Basically styled as a book on “how to meet women,” what the content really did was tell men how to exploit some the awful systemic pressures we put on women, to take an overly aggressive role, and never take no for an answer in order to get sex. Some of the excerpts were pretty disgusting, even in their proper context - context the original author removed when I had linked to it - and it forwards a rape culture, no matter what its proponents might tell you. Even the section which the author, Ken Hoinsky, stresses the importance of obtaining consent ends with the phrase, “wait a few minutes and try again.”
I was upset because this is a really grotesque, upsetting thing being funded on a platform I am bonkers for. So I posted that thing calling for people on the internet to speak to Kickstarter and ask asked for it to be taken down, and holy crap when I woke up and my post was everywhere. Currently at around 7K notes, my second most popular post has 8 Notes, and is a man in a Food Court wearing a Batman t-shirt, seen below:
So all day people have been reaching out to me for comments and questions and telling me to link this thing or that thing and do I have screenshots and telling me I’m overreacting and giving me some degree of either praise or harassment.
One of the groups of that reached out to me was, in fact, Kickstarter.
I e-mailed them earlier in the day, expecting fully for that e-mail to hit some poor community manager who had no idea this was what they were waking up to, and for a simple thanks for your input we’ll look into it or to not hear anything back at all. Instead they got back to me. And after a long day of “one second, we’re still discussing this,” they sent me a statement, the relevant bits I’ve pasted here -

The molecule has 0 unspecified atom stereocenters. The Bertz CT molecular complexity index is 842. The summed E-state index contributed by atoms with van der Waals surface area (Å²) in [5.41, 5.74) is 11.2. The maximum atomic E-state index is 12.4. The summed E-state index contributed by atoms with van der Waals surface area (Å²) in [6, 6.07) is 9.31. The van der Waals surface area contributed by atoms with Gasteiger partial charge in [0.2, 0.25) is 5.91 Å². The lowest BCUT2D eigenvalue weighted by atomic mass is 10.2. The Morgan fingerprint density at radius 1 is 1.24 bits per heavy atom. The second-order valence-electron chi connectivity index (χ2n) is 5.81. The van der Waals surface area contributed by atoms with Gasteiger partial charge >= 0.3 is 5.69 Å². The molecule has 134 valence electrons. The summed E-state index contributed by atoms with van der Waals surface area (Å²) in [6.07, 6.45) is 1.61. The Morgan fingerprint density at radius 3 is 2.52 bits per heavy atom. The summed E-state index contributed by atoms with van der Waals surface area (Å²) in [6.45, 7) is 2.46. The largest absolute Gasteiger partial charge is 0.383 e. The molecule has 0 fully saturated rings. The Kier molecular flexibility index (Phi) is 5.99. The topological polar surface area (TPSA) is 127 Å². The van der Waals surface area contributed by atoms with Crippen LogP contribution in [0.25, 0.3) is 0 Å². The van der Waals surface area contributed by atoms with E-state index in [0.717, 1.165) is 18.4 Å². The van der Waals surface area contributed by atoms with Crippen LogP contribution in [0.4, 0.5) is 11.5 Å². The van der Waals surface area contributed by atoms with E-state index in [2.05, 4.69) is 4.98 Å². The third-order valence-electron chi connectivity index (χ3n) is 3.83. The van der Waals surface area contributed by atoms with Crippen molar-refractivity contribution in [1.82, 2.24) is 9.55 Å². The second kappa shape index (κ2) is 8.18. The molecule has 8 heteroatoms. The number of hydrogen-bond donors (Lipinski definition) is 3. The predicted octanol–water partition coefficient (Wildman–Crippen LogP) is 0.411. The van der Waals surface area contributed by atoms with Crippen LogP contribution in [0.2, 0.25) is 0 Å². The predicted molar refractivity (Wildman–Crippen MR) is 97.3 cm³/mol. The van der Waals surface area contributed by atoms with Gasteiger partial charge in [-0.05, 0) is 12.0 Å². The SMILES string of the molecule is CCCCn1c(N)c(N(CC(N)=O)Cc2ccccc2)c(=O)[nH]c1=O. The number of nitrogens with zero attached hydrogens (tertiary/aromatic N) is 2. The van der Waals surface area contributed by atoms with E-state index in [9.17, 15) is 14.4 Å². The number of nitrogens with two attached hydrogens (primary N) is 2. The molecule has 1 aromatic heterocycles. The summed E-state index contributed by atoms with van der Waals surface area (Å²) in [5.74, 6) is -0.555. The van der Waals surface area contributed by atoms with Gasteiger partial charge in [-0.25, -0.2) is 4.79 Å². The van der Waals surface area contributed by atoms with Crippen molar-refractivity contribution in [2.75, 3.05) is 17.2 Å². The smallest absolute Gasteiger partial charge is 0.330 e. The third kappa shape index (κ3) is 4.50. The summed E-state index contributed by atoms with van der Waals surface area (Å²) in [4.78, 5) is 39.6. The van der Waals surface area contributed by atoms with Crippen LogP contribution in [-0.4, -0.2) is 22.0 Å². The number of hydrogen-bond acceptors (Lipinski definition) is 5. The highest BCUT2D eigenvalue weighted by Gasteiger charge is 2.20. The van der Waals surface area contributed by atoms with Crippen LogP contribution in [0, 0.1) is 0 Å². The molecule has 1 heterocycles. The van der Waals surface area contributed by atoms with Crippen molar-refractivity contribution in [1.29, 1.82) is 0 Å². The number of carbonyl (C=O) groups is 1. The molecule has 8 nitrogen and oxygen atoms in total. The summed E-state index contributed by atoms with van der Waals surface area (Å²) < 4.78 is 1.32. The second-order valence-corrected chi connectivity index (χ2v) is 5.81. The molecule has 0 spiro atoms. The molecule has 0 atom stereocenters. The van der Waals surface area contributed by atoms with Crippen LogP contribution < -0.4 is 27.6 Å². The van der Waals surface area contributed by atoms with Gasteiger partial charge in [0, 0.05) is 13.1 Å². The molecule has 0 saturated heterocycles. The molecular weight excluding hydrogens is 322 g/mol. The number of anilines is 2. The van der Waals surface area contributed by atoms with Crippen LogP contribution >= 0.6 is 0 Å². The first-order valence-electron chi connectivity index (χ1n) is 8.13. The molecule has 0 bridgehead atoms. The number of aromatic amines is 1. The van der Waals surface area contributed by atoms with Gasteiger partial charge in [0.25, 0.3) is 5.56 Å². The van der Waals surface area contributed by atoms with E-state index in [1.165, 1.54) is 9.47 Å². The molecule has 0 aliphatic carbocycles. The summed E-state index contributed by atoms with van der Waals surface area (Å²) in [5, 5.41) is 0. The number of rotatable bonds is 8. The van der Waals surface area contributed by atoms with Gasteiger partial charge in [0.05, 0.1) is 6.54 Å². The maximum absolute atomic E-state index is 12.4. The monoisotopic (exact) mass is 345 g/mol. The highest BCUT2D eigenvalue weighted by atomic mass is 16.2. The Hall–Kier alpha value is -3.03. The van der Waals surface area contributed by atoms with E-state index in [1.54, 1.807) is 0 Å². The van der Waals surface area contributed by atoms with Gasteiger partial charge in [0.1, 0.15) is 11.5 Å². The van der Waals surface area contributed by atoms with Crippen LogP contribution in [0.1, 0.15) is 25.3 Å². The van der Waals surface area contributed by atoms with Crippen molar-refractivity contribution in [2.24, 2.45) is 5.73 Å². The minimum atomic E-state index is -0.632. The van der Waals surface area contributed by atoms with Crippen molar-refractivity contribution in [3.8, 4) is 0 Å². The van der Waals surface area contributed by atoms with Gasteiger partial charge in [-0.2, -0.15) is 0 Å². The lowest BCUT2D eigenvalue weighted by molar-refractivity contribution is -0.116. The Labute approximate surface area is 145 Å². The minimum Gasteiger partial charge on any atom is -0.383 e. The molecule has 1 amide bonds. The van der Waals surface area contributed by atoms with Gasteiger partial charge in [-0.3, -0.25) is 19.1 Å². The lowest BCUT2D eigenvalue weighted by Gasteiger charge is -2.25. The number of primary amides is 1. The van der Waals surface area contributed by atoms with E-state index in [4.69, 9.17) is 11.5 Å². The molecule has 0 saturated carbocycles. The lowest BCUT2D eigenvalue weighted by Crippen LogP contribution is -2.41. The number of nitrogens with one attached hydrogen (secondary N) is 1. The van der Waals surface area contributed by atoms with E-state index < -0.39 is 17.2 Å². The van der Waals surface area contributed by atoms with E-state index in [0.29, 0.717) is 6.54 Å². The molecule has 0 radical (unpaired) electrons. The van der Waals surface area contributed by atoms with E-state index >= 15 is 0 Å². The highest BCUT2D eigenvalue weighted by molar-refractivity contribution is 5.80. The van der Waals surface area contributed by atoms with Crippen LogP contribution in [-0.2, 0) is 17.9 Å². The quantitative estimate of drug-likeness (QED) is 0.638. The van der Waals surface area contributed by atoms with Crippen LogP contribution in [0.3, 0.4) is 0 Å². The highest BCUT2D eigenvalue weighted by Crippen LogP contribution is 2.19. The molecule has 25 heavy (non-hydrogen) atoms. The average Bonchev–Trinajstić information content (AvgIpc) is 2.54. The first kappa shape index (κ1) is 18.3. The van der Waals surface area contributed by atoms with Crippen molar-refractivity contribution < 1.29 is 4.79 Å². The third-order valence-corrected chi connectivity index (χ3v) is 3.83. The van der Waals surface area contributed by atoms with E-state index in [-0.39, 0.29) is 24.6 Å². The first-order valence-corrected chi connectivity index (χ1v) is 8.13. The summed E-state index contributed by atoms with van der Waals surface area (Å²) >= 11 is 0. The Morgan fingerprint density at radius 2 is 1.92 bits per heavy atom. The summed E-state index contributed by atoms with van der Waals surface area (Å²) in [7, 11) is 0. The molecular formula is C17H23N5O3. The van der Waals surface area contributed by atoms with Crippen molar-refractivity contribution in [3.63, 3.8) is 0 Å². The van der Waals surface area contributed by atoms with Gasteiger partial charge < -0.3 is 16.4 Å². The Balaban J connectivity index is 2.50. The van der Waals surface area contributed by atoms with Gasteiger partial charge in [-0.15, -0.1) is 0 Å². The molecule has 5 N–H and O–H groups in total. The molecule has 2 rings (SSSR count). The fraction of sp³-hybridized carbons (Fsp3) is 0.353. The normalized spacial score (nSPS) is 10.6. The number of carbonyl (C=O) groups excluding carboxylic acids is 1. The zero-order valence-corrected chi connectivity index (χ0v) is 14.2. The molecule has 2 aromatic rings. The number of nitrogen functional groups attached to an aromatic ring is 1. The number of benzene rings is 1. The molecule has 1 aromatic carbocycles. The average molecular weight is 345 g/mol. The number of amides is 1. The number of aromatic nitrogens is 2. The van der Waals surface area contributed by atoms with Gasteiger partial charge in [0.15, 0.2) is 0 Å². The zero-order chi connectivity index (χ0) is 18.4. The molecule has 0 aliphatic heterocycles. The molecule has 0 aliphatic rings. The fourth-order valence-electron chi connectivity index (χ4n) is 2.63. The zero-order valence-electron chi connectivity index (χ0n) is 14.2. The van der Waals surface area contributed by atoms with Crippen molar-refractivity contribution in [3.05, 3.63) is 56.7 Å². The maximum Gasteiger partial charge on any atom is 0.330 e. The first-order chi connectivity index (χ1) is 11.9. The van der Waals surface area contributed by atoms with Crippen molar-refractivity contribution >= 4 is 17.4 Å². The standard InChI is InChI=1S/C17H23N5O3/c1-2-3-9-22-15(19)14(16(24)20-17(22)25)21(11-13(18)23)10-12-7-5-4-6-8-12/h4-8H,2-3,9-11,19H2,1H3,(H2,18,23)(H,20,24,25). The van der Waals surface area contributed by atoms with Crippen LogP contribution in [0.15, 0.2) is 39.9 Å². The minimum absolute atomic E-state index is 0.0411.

This morning, material that a project creator posted on Reddit earlier this year was brought to our and the public’s attention just hours before the project’s deadline. Some of this material is abhorrent and inconsistent with our values as people and as an organization. Based on our current guidelines, however, the material on Reddit did not warrant the irreversible action of canceling the project.
As stewards of Kickstarter we sometimes have to make difficult decisions. We followed the discussion around the web today very closely. It led to a lot of internal discussion and will lead to a further review of our policies.
This is a huge bummer, it’s a bummer that they allowed this project to be funded, and it’s especially a bummer in light of this statement. Because the statement, “Based on our current guidelines, however, the material on Reddit did not warrant the irreversible action of canceling the project.” is intensely problematic when you look at the guideline I’ve posted above. Because given what the author said, and given that this material was advertised as part of the final product - the author’s Kickstarter was to provide a published and expanded version of the material on Reddit - and they find it “abhorrent and inconsistent with your values as people and as an organization,” how is this not offensive? And then, how does it not violate that guideline?